I am not a cyclist. At least I’ve never identified as one. I’ve never bought a bike, there is no bike rack on my car, and “cycle score” was never a consideration when I moved into Raleigh. I wanted to walk into town and accepted driving into work.
Fast forward a couple years and I wouldn’t want to be in the city without a bike. I use it to socialize, exercise, to get out of the house, or enjoy some nice weather. Neighbor having after-work beverages a mile or so away? A bike can be a little easier than getting out the car & finding a spot to park. Early voting? Way easier to lock up than find a street spot on a workday.
It was an emergency coffee run that would ultimately introduce me to the bike culture of Raleigh. The owner of my local shop noticed I’d come in on a bike — a hand-me-down recently restored to minimally rolling conditions for just such a lazy saturday incident — and asked if I wanted to join up with the weekly ride that met up at his shop. I said I’d think about it, left, and went about my life for a couple weeks.
But then a tuesday came. With me at home, good weather, and no excuses not to get a little exercise, I thought about it a little more. I tried to convince myself that I could be doing other, more productive things. But I decided to push my comfort zone. Assured that it would be a casual ride (maybe 45 minutes, but at a pace where you could talk and ride at the same time), I gave it a shot. Maybe I’d meet some people, maybe just explore the city a little more.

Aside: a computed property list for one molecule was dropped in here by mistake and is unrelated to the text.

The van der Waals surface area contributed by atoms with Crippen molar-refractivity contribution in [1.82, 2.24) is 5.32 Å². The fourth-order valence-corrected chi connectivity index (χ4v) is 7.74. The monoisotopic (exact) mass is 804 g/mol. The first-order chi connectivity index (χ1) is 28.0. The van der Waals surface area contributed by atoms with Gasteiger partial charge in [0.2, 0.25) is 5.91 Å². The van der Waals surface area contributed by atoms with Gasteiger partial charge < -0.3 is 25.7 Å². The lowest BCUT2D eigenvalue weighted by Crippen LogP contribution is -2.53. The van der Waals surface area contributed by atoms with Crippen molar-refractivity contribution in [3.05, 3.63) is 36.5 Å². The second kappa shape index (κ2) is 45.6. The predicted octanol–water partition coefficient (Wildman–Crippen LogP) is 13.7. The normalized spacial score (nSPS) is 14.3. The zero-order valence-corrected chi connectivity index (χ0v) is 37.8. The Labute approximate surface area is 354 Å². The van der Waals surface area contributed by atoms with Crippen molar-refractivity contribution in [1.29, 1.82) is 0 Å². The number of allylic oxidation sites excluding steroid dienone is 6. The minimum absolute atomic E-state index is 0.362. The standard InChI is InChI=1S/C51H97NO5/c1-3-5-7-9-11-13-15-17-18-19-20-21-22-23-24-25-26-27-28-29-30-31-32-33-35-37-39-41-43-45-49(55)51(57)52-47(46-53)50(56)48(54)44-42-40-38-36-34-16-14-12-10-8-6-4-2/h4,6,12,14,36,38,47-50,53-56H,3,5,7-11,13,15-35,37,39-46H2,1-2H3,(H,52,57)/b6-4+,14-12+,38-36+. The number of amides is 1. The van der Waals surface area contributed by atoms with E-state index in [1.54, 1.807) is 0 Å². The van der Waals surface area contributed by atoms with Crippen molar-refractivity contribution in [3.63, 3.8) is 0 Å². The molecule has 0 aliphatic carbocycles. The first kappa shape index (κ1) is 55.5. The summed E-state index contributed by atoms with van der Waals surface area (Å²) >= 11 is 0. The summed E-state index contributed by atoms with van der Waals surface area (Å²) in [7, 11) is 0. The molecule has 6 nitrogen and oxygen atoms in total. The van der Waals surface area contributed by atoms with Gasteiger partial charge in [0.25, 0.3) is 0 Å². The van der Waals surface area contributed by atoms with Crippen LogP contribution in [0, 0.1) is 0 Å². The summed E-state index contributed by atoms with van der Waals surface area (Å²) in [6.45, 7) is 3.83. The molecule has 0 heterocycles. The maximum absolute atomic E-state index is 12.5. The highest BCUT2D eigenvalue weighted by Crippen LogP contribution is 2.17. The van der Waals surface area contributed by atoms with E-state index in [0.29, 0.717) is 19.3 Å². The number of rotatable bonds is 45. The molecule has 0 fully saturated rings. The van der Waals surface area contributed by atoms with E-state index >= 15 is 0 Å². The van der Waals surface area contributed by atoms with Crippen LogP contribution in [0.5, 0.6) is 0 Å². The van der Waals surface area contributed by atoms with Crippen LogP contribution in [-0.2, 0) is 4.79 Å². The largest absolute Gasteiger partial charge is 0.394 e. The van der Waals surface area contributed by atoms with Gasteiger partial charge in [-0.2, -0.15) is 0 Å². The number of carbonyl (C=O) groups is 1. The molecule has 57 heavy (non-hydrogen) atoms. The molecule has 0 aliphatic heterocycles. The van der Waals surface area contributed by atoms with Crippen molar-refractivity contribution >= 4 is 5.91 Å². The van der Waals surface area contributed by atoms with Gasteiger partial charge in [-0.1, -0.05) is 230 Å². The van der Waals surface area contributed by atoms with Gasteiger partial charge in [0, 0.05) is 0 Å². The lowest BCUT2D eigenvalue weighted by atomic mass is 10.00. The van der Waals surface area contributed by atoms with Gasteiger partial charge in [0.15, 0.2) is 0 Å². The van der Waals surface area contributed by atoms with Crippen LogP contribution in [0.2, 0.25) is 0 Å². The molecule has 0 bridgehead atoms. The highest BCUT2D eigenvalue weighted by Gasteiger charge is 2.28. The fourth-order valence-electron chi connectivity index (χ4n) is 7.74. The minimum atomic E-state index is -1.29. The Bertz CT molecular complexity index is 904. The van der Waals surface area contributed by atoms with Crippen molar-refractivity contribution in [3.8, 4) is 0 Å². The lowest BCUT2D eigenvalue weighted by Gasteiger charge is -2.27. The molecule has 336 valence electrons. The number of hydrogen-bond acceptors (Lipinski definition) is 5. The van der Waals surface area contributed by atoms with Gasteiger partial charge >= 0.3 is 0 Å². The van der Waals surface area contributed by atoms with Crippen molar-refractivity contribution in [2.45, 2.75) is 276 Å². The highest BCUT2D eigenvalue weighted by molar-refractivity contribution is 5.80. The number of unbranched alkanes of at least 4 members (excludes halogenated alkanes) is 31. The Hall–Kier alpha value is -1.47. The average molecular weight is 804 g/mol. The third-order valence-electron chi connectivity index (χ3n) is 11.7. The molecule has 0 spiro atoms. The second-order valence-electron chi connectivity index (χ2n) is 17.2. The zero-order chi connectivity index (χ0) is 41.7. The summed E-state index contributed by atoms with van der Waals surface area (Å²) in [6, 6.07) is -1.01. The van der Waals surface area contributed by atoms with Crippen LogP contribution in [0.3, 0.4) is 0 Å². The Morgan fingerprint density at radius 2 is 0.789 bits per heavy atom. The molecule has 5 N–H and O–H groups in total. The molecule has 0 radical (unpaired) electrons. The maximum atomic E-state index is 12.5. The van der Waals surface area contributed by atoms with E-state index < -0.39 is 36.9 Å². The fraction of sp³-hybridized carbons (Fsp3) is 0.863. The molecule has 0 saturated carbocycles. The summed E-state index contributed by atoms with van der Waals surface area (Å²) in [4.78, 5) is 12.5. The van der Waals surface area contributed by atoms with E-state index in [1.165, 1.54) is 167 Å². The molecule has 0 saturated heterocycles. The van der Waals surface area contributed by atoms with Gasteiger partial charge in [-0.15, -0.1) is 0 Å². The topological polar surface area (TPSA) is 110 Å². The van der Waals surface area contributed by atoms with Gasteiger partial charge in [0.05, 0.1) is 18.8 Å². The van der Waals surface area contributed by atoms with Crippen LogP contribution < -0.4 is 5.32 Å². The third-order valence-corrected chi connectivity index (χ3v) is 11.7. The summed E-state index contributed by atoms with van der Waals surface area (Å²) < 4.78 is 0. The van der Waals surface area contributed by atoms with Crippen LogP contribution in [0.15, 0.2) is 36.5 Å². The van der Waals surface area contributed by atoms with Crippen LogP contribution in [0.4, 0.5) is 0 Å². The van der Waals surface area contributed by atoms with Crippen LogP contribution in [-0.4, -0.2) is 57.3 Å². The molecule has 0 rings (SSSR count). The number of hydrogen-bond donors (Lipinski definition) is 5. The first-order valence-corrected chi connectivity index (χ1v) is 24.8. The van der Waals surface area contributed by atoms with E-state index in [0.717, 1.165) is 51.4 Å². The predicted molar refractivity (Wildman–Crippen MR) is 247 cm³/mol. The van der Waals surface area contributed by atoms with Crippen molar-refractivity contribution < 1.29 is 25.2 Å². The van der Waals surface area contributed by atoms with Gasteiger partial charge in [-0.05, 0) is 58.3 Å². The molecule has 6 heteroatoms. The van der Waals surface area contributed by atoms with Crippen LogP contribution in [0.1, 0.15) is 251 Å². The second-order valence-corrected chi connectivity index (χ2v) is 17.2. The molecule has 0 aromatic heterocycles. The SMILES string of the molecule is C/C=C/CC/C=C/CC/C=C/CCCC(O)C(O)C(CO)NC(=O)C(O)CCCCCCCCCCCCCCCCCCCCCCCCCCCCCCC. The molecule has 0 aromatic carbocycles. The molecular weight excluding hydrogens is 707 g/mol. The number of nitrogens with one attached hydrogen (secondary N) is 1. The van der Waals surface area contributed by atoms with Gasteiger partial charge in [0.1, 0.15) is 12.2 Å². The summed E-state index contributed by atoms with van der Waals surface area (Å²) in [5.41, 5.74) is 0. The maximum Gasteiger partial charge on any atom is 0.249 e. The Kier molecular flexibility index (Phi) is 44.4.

I’ve been riding with that group for about 2 years now. Now I know my city roads better. And I know a lot of people I otherwise wouldn’t. The ride has grown immensely & evolved along the way. Whereas we used to be focused on what we wanted to explore (all 4 of us), road safety and riding etiquette have taken center focus. If you think those topics are closed subjects, just stand around after the ride one day — I assure you the debate on the safest, least obstructive way to interact with cars is alive and well. But it’s all in an effort to have an enjoyable ride & a good time. And the occasional free giveaway sure doesn’t hurt that 😉
It’s really the ancillary stuff that keeps me riding. While I have no real ambitions to bike to Durham, I still enjoy an excuse to get out and ride 10-13 miles around the city with some cool people. Like any group of passionate people, they’re pretty welcoming of people showing an interest in their hobby. And I’m just dabbling. That’s what I mean when I say I’m not a cyclist. And you don’t have to be a cyclist to ride a bike either. Just show up. Meet some new people.